The Harpy’s hawkbill blade shape is its major selling point. It’s not the best slicing knife in the world, but the pronounced curve, coupled with the aggression of the serrations, makes the Harpy a supreme pull cutter. It will chew through rope and other fibrous material with ease.   The fine, mean tip means that the short length of plain edge behind it can be used effectively.

In short, everything about this knife is designed for making large-scale cuts. Using the Harpy to break down a box and then going back to the Delica 4 is interesting: there is so much more effort required to power the Delica 4 through that tough material than the Harpy; conversely, however, the Delica 4 outslices the Harpy with ease.

The Tasman has an identical blade shape, with identical utility. I will say that I find the plain edge version of the Tasman to be less useful: getting rid of the serrations gets rid of the aggressiveness that is so helpful when cutting a lot of rope or, less nautically, a lot of cardboard.

The Civilian, though superficially similar to the Harpy, has a blade designed with a very different cutting task in mind—self-defense. Its blade places the emphasis on slashing potential, and the weaker tip and more pronounced belly reflect that.

Blade Steel

There are very few times when I am happy to have VG-10 as my blade steel. This steel, which is to Spyderco as 154CM (a much better steel) is to Benchmade, doesn’t hold an edge and isn’t very easy to sharpen. If you chip your VG-10 blade, as I did on my Delica 4, it is not going to be fun working that chip out.

However, one huge upside to VG-10 is that it is very rust resistant. In a blade that is designed to be around water, this is great. The sharpening issue is less glaring too, because serrated pocket knives don’t need to be sharpened as often—although, in fairness, when they do need to be sharpened it’s a real pain. The curve of the Harpy is also going to be hard to work with on your stones—although not as hard as the wonky blade of the Civilian, also in VG-10, would be.

As rust-resistant as VG-10 is, however, the H-1 of the Tasman is more so. I’m not comfortable saying that it can’t rust, but it is still much more corrosion-resistant than VG-10—or any other steel I know of. Additionally, the scales of the Tasman are FRN, which IS rustproof; the Harpy’s steel scales just can’t compete.

Carry

The Delica 4 is a wide knife. Wider still is the Harpy. There just isn’t a way around this: it does not carry very well in the pocket. This is a trait shared amongst all Spyderco’s hawkbill knives: a curved blade is going to stand prouder from the handle than a straight one anyway, but paired with the extra space the Spyder Hole requires you have a real pocket hog. The Civilian is the worst of the three, simply because it is so much bigger. The Tasman is almost the same size as the Harpy, but it is lighter by almost 2 oz., and so is preferred.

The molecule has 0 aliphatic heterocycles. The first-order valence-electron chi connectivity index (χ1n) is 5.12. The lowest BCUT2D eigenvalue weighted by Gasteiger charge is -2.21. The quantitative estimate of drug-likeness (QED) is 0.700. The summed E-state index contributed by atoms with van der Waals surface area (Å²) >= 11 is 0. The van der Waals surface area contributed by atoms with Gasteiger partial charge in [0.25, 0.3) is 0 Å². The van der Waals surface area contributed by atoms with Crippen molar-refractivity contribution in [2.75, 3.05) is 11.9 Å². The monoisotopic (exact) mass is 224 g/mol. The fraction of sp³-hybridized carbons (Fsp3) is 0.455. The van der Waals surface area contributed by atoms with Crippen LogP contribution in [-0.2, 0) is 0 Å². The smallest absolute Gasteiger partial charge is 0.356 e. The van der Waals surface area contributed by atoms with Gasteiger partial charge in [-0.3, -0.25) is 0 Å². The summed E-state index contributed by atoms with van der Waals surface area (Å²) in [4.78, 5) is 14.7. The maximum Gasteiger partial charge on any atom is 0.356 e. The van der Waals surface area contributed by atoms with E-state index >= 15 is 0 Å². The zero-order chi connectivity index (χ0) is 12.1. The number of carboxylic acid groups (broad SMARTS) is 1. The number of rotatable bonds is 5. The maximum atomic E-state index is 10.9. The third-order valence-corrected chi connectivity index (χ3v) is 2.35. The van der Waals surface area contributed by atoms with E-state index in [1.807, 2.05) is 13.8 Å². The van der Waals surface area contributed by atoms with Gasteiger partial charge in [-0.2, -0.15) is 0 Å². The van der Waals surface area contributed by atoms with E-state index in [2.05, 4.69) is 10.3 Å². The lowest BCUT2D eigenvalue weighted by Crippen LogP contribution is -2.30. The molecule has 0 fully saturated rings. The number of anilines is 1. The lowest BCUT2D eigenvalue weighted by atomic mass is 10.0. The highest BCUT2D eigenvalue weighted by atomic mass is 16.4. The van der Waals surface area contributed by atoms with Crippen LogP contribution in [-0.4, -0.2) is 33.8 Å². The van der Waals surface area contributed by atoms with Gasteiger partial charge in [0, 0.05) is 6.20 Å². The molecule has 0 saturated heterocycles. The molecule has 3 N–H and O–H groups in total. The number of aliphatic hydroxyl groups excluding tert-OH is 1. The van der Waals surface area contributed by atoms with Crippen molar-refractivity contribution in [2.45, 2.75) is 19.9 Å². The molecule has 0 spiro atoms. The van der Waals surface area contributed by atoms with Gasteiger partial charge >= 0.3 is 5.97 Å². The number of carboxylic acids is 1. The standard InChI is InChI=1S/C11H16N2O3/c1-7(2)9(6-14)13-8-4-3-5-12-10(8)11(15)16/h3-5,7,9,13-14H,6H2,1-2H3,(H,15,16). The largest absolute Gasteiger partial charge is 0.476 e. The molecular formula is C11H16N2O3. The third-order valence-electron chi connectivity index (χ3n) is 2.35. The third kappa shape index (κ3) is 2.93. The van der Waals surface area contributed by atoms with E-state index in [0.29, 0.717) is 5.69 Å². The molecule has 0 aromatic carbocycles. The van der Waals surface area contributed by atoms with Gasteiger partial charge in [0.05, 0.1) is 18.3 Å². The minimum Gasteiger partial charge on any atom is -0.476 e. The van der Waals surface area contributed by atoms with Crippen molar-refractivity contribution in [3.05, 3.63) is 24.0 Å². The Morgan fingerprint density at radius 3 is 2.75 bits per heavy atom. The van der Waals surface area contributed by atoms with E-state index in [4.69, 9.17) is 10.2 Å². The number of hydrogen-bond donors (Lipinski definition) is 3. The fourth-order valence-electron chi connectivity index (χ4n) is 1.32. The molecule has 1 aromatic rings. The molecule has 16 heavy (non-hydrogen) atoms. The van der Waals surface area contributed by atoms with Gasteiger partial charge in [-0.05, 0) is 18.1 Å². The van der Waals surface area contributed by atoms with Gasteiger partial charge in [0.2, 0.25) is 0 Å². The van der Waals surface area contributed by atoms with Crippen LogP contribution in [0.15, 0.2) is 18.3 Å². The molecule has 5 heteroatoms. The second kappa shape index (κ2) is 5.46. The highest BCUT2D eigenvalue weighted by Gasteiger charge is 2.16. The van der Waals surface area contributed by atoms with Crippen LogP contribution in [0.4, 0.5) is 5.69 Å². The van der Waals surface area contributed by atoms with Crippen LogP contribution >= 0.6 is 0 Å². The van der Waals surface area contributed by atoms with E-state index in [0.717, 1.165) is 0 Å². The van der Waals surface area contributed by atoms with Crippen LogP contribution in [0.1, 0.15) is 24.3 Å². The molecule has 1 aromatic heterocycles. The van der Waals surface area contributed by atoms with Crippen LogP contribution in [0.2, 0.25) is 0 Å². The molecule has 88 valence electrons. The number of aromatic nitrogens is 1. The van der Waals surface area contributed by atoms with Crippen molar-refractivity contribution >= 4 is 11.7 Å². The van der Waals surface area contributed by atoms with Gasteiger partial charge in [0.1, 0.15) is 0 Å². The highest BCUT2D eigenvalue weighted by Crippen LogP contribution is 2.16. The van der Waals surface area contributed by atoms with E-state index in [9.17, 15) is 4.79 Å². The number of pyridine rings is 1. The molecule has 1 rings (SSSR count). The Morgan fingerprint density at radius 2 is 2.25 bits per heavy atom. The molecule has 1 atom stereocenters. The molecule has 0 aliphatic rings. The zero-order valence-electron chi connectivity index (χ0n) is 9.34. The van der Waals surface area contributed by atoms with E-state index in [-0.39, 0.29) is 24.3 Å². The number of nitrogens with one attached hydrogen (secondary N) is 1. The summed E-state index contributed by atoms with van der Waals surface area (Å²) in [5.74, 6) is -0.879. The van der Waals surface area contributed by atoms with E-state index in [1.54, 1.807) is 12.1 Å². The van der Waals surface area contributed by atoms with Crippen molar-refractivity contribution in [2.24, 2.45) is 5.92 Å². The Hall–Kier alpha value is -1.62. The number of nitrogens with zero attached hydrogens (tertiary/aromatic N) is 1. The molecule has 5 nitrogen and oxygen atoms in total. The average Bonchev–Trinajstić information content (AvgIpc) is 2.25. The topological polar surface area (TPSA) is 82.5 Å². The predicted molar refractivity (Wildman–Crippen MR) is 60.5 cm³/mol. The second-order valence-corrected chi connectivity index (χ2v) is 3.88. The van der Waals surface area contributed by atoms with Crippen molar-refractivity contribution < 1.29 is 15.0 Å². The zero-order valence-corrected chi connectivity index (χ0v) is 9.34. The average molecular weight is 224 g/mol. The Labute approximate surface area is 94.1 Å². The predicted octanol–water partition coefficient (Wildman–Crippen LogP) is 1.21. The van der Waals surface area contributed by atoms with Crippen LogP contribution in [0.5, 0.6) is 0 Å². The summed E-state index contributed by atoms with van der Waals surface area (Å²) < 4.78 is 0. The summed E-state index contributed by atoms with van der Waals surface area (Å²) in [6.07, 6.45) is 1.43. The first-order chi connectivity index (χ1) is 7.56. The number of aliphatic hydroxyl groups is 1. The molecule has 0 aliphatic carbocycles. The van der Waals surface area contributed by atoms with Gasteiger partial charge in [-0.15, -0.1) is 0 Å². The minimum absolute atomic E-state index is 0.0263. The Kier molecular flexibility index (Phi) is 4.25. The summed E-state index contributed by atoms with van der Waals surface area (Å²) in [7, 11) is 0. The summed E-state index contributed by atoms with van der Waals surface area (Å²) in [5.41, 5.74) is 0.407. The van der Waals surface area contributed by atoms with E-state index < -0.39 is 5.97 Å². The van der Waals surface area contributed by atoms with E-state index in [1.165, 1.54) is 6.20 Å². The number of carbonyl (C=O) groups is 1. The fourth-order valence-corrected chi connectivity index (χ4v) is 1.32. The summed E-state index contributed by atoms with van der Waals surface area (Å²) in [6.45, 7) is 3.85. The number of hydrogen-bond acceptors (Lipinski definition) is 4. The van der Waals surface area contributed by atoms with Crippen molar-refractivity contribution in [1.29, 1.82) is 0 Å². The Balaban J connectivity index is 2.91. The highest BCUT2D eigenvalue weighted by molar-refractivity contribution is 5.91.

The Spyderco spoon clip, which is the same on all these knives, is great: durable and discrete. But it can’t make up for the fact that all of these blades carry worse than the average Spyderco.

Lock

The lockback on the Harpy is functional and unremarkable. That sounds negative, but what I mean is that, while it is not a particularly amazing rendition of a lockback, neither is it problematic. The little bladeplay it exhibits is to be expected, although I am sorry to see that the Harpy is a pinned-together knife, as opposed to the more user-serviceable screw-together construction of the Tasman, Delica 4, and Civilian (which share the same lockback lock design, by the way). This tends to be the case with Spyderco’s stainless steel-handled models, and is one reason I prefer FRN models when available.

Conclusion

The Harpy is an interesting knife. If you are not planning on using it for the tasks it was designed for—pull-cutting rope, webbing, and other fibrous stuff—then its performance is lackluster. In role, however, it is excellent, although I would say that the Tasman is a better choice: it has better steel, is much lighter, can be taken apart and serviced, and costs less.

If you spend a lot of time on the water, then a knife like the Harpy or Tasman is a no brainer. If you’re a lubber who wants something a little different to carry (or maybe just a Thomas Harris fan), then definitely consider this venerable, hawkbilled blade; just don’t be surprised if it performs below expectations; it will, after all, be a fish out of water.

3/5 stars on water, 2/5 stars on land.